I originally posted this as a question on the StackExchange wesbite ProWebmasters where it got put on hold for the legitimate reason that it wasn't an appropriate question for a Q&A website and then on Programmers where it also got put on hold for the same reason.
Any website other than a very simple one uses a database these days, right?
Well then why is there a separation between web server and database server? Surely there has to be an advantage in integrating these two systems into one?
When I develop a website, I create a database, start on my website coding, and I generally use an database object mapping tool to make my website understand my database structure. Changes in one system often mean changes in the other.
Then when my website runs, my website has to create connections to my database server to process data.
I propose that the web and database server become one!
Don't misunderstand me, I know that for reasons of performance and scalability the processing by these systems may need to be split over two or more physical servers and whatever I am suggesting would need to cater for this.
What I am suggesting is creating something like an IIS or Apache with a built-in SQL Server or MySQL.
The database structure should be created in the website coding. I don't just mean code first type database design. Changes to the database would be in the website code so would be instantaneous and wouldn't require updating models, etc.
I understand that databases are frequently used by multiple websites or other applications (desktop or mobile apps) so this would need to be catered for, maybe the database code could be some type of shared module. I haven't fully thought this part through but non websites (eg. desktop or mobile apps) could connect to the database through the website or shared module via a web API or perhaps directly, just like to a database server.
This new system would need a programming language that has database structure creation and query as an integral part of the language.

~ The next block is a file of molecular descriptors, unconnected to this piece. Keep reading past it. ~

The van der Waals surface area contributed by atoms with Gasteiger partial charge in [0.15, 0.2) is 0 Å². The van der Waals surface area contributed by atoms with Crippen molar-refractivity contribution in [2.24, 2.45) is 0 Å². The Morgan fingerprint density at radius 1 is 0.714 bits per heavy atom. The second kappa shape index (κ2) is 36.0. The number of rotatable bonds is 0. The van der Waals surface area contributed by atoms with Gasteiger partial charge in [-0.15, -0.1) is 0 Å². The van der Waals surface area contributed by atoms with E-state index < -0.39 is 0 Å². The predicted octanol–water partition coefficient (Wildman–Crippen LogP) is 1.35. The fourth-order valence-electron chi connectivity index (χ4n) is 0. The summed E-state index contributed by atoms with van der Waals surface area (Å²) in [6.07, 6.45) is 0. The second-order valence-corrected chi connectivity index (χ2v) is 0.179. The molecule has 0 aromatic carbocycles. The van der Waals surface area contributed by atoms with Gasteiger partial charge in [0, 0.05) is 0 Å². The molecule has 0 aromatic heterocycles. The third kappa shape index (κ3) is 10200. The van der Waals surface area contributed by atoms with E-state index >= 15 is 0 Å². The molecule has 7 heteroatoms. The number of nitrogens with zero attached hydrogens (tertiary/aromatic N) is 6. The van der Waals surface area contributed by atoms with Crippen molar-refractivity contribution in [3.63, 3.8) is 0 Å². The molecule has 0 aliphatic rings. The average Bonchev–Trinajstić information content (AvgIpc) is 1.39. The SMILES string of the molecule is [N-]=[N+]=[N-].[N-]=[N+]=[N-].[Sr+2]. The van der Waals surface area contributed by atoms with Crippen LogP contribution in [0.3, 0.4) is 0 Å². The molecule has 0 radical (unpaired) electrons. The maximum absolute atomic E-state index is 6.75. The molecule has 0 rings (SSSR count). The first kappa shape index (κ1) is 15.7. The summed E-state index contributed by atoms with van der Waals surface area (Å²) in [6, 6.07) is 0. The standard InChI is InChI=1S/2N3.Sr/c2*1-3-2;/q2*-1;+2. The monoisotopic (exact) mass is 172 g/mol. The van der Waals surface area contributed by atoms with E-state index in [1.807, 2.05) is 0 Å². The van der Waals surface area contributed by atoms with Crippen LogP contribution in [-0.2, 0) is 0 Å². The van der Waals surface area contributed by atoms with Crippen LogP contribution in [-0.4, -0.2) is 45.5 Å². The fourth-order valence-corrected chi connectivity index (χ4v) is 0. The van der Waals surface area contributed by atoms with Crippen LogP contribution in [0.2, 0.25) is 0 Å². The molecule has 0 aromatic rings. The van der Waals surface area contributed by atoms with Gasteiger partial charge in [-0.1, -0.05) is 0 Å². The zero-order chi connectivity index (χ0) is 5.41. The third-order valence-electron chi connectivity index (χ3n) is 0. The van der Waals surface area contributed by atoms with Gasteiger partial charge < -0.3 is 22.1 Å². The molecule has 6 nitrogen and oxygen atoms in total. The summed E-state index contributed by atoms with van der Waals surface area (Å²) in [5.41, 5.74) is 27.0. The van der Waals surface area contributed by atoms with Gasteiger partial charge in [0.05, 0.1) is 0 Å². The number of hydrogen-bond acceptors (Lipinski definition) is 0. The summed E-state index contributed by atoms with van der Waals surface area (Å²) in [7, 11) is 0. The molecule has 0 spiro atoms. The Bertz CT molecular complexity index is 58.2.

It would allow processing to be split across multiple servers.On the StackExchange websites I tried to improve my question with an edit as it seemed many people might not have fully understand my idea...Edit:
I don't think I explained my concept very well, and I am struggling to explain it better, but here goes...
We have two different systems here, a web application which is developed in a programming language and is accessible via web server software (not interested in the hardware for the sake of hopefully better explanation). Then we have a database file/s which is accessible via database server software. When the web server needs to access data a connection is made between two systems and communication and translation between these two systems occurs so that data can be moved back and forth.
My suggestion is that the web server software could include the functionality of the database server software. I'm not talking about evolving and combining what we already have but something more revolutionary. And in addition to the server software, a programming language that has database access at its core rather than an add-on.